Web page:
I’m an American currently residing in the United States of America. My father-in-law is the owner of an import-export company in Vietnam and wishes to import some goods items from the US for trading in Vietnam. I wonder if I can personally purchase and deliver such goods to his company? Do I have to establish a company in the US to do that?
According to the Vietnamese law, you are not required to establish a company in the US for purchasing and delivering goods to your father-in-law’s company in Vietnam. In fact, you may represent his company in purchasing goods which it needs to import under contracts for authorized sale and purchase of goods in foreign countries. The entry into a goods sale and purchase contract in the US may be made either by you (the authorized person) or by the company’s at-law representative.
Your father-in-law will have to carry out the import procedures for the goods imported from the US into Vietnam. Since you do not mention specific details of goods, we will provide the general procedures for import of goods applicable to all goods items imported to Vietnam for domestic sale. However, you also have to pay attention to the conditions for exercising the import right.
* Conditions for exercising the import right:
According to Article 3 of Government Decree No. 187/2013/ND-CP guiding the Commercial Law regarding international goods sale and purchase and goods sale, purchase, processing and transit agency activities with foreign countries, enterprises established in accordance with the Vietnamese law have the right to import and export goods regardless of their registered business lines, except goods on the list of goods banned from import or suspended from import. In case your father-in-law’s company wishes to import goods under permits of, and subject to specialized management by, ministries and ministerial-level agencies specified in Appendix II to Decree No. 187, it has to apply for import and export permits of related ministries and sectors.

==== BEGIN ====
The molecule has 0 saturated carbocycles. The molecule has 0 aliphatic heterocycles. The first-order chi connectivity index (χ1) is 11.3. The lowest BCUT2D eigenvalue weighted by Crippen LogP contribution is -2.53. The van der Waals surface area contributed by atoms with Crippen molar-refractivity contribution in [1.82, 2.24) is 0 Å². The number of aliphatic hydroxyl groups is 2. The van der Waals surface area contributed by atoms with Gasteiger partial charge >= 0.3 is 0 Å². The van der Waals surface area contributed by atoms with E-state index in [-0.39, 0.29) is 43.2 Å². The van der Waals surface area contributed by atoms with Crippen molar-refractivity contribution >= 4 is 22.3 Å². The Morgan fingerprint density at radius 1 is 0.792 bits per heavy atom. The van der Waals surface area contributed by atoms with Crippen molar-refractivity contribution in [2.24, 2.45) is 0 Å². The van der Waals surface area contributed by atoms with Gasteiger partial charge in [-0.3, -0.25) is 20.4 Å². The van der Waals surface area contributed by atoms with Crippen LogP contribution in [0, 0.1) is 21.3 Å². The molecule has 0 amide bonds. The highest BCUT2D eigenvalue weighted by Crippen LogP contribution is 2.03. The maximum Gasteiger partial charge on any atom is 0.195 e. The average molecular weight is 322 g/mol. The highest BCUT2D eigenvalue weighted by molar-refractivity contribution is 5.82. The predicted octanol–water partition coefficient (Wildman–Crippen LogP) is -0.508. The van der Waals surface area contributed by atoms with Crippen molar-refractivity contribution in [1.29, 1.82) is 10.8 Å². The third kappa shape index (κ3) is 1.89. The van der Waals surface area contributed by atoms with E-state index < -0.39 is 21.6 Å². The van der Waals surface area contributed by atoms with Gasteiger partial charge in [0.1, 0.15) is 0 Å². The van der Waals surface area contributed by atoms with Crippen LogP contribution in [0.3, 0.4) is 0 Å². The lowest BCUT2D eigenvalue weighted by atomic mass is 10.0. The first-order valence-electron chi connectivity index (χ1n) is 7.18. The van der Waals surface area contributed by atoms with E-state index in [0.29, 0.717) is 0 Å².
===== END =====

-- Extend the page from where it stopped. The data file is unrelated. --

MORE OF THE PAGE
What procedures shall my father-in-law carry out upon receiving imported goods?
* Order and procedures:
- He is required to submit a customs dossier to the customs office that receives, registers and examines the customs dossier (customs department or branch) and conducts physical inspection of goods (at the border gate or port). The customs dossier for import must comprise:
+ A customs declaration, which can now be made electronically. The declaration items are guided in Appendix II to the Ministry of Finance’s Circular No. 38/2015/TT-BTC;
+ Commercial invoices in case where the purchaser has to make payment to the seller: 1 copy each (except where imports do not have any invoices and the purchaser is not required to make payment to the seller, or the customs declarant declares the customs value under the Ministry of Finance’s guidance on customs valuation);
+ Documents certifying the origin of goods (certificates of origin of goods or self-certification of origin of goods issued by the seller): 1 original.
- The e-customs data processing system receives, registers and processes customs declarations 24 hours a day and 7 days a week.
+ In case the registration of the customs declaration is refused, the customs office will notify the refusal to the customs declarant via the e-customs data processing system, clearly stating the reason.
+ In case the registration of the customs declaration is accepted, the e-customs data processing system will number and process the customs declaration, and make a reply to the customs declarant.
* Payment of customs fee:
- The customs declarant will have to pay a customs fee by monthly e-account transfer or in cash at the State Treasury or a credit institution authorized to collect such fee.
- If the customs declarant fails to pay the custom fees on a monthly basis or regularly carry out the customs procedures at a customs branch, he/she will have to base himself/herself on the notice of customs fee on the system to pay the fee on a case-by-case basis;
- In case the customs declarant pays the customs fee in cash to the customs office, customs officers will issue a receipt of customs fee.
For further information about the customs procedures, you may directly contact the customs branch where you carry out the goods import procedures for specific guidance.
*You may also refer to the following legal documents for better understanding the formalities:
- Customs Law No. 54/2014/QH13 (amended and supplemented by the 2014 Law Amending the Laws on Taxes);
- Decree No. 08/2015/ND-CP detailing, and providing measures to implement, the Customs Law regarding customs procedures and customs inspection, supervision and control;
- Circular No. 38/2015/TT-BTC on customs procedures, customs supervision and inspection, import and export duties, and tax administration applicable to imports and exports;
- Circular No. 172/2010/TT-BTC guiding the rates and regime of collection, remittance, management and use of customs fees.- (VLLF)